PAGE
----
It attracted the biggest crowd in this year’s Cinemalaya film festival and was given multiple standing ovations after its screening. “You would have thought Cinemalaya was screening a film about rock stars,” wrote Alya Honasan in an article.
Not a few confessed to weeping. “‘Delikado’ was an exceptional documentary that brought many of us to tears,” said broadcast journalist Gretchen Ho. “It exposes a reality many would sweep under the rug. The paradise we enjoy comes at a high price. Many parts of it were very, very painful to watch, but open our eyes we must.”
The film “Delikado” has been called “brave” many times, an “eye-opening and infuriating documentary.” Directed by Karl Malakunas, Deputy Editor In Chief for Asia Pacific of Agence France Presse, the 96-minute environmental thriller zeroes in on critical socio-environmental issues haunting Palawan, dubbed the Philippine’s last frontier. It boldly confronts the issue of illegal logging, but it also touches on illegal fishing, and mining which, as the film uncovers, are largely instituted by big developers and politicians.
Malakunas takes a jab at these issues through the lens of three grassroots champions: Palawan NGO Network Inc. (PNNI) executive director Roberto “Bobby” Chan, former El Nido Mayor Nieves Rosento, and PNNI para-enforcer and land defender Efren “Tata” Balladares. At the Cinemalaya screening, the audience also gave standing ovations to these environmental defenders when they took the stage.
“The power and energy in the room was just incredible. It is beyond my dreams to see how the film resonates with Filipinos and how it connects emotionally,” Malakunas said.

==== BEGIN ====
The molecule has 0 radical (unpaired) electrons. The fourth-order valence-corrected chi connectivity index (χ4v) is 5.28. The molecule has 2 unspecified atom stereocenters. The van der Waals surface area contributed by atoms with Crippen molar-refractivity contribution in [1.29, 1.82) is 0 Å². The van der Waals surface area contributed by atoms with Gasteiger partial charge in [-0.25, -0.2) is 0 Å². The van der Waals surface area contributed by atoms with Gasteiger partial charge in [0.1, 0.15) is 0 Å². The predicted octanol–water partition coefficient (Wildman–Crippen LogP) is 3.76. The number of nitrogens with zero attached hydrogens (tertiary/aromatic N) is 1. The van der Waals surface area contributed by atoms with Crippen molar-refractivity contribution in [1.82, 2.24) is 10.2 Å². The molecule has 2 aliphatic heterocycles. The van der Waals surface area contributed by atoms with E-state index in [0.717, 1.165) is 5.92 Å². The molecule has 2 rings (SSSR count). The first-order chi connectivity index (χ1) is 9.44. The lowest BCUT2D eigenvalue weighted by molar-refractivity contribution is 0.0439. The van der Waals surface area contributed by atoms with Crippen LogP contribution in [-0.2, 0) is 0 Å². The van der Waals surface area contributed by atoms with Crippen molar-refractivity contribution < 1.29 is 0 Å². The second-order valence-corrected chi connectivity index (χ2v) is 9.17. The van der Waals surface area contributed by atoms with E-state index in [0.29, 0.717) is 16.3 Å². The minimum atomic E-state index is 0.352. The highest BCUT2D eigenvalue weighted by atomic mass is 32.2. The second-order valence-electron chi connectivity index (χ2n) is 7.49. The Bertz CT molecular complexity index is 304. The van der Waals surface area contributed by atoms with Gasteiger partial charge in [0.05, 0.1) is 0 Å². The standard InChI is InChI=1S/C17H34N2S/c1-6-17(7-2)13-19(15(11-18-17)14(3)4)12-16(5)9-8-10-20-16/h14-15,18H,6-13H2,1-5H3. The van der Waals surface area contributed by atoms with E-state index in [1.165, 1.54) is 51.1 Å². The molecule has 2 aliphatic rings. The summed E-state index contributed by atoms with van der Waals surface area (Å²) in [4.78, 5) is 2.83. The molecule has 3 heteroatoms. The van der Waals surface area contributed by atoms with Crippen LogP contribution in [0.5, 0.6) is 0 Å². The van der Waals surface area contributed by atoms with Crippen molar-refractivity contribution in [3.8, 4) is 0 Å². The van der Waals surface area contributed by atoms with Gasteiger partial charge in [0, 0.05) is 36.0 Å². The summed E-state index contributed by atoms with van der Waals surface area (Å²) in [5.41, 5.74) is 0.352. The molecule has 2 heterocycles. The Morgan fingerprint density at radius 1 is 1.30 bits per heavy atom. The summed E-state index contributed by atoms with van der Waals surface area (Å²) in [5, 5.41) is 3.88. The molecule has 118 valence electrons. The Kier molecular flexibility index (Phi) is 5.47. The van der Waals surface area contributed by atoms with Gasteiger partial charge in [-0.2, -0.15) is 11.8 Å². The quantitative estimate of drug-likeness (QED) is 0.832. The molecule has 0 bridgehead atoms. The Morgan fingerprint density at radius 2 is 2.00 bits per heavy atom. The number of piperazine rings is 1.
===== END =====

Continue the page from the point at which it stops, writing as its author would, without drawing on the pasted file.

Members of the audience actively participated in the Q&A session, with many openly expressing support for PNNI and Rosento’s endeavors. Among them was British Ambassador to the Philippines and Palau, Laure Beaufils, who praised the film for its courageous take on environmental protection.
The evening ended on an emotional note as Balladares’ daughter took the mic to express her deep appreciation for her father’s work. She shared how she was unaware of the occupational hazards of being a para-enforcer prior to seeing the film. “Before, my father would say not to tell anyone he was my father because it is delikado(dangerous). But I stand before you now to say that even if it’s dangerous, I am proud to call you my father.”
The documentary has also received a very warm reception during a sold-out screening at the Melbourne International Film Festival. Among its early recognitions include the Sustainable Future Award and Audience Award at the Sydney Film Festival 2022, the Special Jury Prize for Best Documentary Feature from the Los Angeles Asian Pacific Film Festival, and Special Mention for Best International Feature at Doc Edge, New Zealand.
Malakunas hopes to bring the film to a wider audience, particularly among the youth and students through nationwide screenings in the Philippines. The people behind it are encouraging groups to organize a screening of “Delikado” to further spread its message and make more people aware of the logging situation in Palawan.
“This documentary ends with a very depressing outcome,” said broadcast journalist Ces Drilon in an Instagram post. “But it ignited the audience in CCP and hopefully it will become a wake up call for all Filipinos.”
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